Born in 1926, Mr Rahbar spent his early days in Lahore where he showed fondness for writing poetry at the age of eight. — Youtube video grab
KARACHI: Eminent scholar, writer, poet, musician and thinker Daud Rahbar passed away at a nursing home in Deerfield Beach, Florida, the United States, on Saturday. He was 86. He is survived by his wife and two daughters.
Born in 1926, Mr Rahbar spent his early days in Lahore where he showed fondness for writing poetry at the age of eight.
His father Mohammad Iqbal, who was named after Allama Iqbal, was also a scholar and taught Persian and Arabic literature. Mr Rahbar obtained his master’s degree in Arabic literature from Government College Lahore and taught Arabic literature at Oriental College Lahore.
In 1949, he left Pakistan for Cambridge University where he got his PhD. He served as teacher at reputable universities in Canada and Turkey. His love for poetry and music never subsided, which led him to study Indian classical music. In 1968, he became a member of the faculty of Boston University where he taught comparative religions for 23 years. He retired in 1991 and settled in Florida.
Mr Rahbar wrote several books on a variety of subjects. They include Salam-o-Payam (letters), Paragandah Taba Loag, Kulliyat (a collection of his poems) and Memories and Meanings.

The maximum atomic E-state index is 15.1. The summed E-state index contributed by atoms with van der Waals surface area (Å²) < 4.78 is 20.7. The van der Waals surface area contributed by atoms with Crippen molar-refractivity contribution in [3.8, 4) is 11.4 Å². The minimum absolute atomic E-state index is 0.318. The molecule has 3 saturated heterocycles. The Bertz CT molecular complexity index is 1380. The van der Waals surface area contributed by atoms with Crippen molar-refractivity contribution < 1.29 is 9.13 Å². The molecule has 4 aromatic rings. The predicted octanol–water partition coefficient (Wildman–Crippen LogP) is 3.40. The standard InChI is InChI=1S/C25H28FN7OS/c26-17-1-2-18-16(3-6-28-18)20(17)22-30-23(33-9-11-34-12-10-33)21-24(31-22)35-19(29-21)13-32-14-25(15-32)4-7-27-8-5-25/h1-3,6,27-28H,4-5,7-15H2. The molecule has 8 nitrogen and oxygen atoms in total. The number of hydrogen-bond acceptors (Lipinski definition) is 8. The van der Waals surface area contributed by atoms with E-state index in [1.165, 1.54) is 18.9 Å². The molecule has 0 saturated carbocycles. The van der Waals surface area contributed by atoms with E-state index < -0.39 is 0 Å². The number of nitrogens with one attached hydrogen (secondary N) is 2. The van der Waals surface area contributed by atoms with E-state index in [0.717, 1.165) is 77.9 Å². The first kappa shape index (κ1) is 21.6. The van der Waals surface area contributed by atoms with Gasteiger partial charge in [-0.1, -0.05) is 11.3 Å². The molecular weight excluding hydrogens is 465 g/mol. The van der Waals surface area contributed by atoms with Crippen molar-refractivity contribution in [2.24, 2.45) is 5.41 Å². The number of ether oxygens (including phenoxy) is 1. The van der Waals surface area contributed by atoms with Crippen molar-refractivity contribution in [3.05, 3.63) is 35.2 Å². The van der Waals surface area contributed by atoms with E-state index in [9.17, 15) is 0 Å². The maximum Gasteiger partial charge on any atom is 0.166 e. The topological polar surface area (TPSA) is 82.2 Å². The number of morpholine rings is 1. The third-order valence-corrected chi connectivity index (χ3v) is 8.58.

In 1958, he participated in an international conference in Lahore where he read out a paper entitled ‘The Challenges of Muslim Ideas and Social Values to Muslim Society’. It didn’t go down well with some of the participants. They created a hue and cry about the paper. Mr Rahbar was not given a chance to explain his position.
Talking to Dawn, eminent theatre person and writer Zia Mohyeddin said: “He was my guru. He was the son of my father’s younger brother. You may not have seen such an underrated scholar (aalim). He was professor of comparative religions for more than 20 years.
“Rahbar was the author of many books. He translated Ghalib’s letters into English and then wrote a comprehensive book on the subject. No less significant were his memoirs. He was a humanist. He himself penned many letters, published in the form of a book. After Ghalib’s khutoot, in my view, his are the ones that I rate very highly. They include the letters that he wrote to Maulana Abdul Haq, his teacher and friend.
“Rahbar was the one who opened my eyes towards literature, philosophy and the wonders of life. Although he was my cousin, I considered him my friend. What we missed was gained by an American university.